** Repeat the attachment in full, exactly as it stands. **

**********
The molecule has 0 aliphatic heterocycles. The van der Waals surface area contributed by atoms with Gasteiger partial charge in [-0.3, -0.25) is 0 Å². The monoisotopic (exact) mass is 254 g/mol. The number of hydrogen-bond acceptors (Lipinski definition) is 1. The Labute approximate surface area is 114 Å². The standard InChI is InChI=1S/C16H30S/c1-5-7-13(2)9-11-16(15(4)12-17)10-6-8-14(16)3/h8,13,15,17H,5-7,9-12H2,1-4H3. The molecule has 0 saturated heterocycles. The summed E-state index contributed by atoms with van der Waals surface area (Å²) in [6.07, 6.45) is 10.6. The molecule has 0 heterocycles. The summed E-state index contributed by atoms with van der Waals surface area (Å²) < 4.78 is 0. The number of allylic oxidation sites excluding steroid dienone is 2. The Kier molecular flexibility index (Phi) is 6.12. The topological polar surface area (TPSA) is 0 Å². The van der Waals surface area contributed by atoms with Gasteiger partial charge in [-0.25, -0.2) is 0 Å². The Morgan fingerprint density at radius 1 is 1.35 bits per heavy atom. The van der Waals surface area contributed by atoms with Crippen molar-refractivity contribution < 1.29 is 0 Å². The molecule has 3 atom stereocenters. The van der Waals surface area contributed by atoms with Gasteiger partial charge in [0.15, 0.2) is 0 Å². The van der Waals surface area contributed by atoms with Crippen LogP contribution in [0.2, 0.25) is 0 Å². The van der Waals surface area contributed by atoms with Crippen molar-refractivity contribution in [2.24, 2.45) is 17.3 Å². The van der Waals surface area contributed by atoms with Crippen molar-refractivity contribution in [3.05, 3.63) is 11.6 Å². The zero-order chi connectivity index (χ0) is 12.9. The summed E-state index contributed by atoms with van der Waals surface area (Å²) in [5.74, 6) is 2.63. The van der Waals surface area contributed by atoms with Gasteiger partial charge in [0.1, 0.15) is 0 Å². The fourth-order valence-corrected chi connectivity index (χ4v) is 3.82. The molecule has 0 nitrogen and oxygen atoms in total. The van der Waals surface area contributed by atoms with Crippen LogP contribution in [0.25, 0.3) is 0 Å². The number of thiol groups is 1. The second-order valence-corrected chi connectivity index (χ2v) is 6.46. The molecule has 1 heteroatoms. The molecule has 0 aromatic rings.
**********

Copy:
The molecule has 0 aliphatic heterocycles. The van der Waals surface area contributed by atoms with Gasteiger partial charge in [-0.3, -0.25) is 0 Å². The monoisotopic (exact) mass is 254 g/mol. The number of hydrogen-bond acceptors (Lipinski definition) is 1. The Labute approximate surface area is 114 Å². The standard InChI is InChI=1S/C16H30S/c1-5-7-13(2)9-11-16(15(4)12-17)10-6-8-14(16)3/h8,13,15,17H,5-7,9-12H2,1-4H3. The molecule has 0 saturated heterocycles. The summed E-state index contributed by atoms with van der Waals surface area (Å²) in [6.07, 6.45) is 10.6. The molecule has 0 heterocycles. The summed E-state index contributed by atoms with van der Waals surface area (Å²) < 4.78 is 0. The number of allylic oxidation sites excluding steroid dienone is 2. The Kier molecular flexibility index (Phi) is 6.12. The topological polar surface area (TPSA) is 0 Å². The van der Waals surface area contributed by atoms with Gasteiger partial charge in [-0.25, -0.2) is 0 Å². The Morgan fingerprint density at radius 1 is 1.35 bits per heavy atom. The van der Waals surface area contributed by atoms with Crippen molar-refractivity contribution < 1.29 is 0 Å². The molecule has 3 atom stereocenters. The van der Waals surface area contributed by atoms with Gasteiger partial charge in [0.15, 0.2) is 0 Å². The van der Waals surface area contributed by atoms with Crippen LogP contribution in [0.2, 0.25) is 0 Å². The van der Waals surface area contributed by atoms with Crippen molar-refractivity contribution in [2.24, 2.45) is 17.3 Å². The van der Waals surface area contributed by atoms with Crippen molar-refractivity contribution in [3.05, 3.63) is 11.6 Å². The zero-order chi connectivity index (χ0) is 12.9. The summed E-state index contributed by atoms with van der Waals surface area (Å²) in [5.74, 6) is 2.63. The van der Waals surface area contributed by atoms with Gasteiger partial charge in [0.1, 0.15) is 0 Å². The fourth-order valence-corrected chi connectivity index (χ4v) is 3.82. The molecule has 0 nitrogen and oxygen atoms in total. The van der Waals surface area contributed by atoms with Crippen LogP contribution in [0.25, 0.3) is 0 Å². The number of thiol groups is 1. The second-order valence-corrected chi connectivity index (χ2v) is 6.46. The molecule has 1 heteroatoms. The molecule has 0 aromatic rings.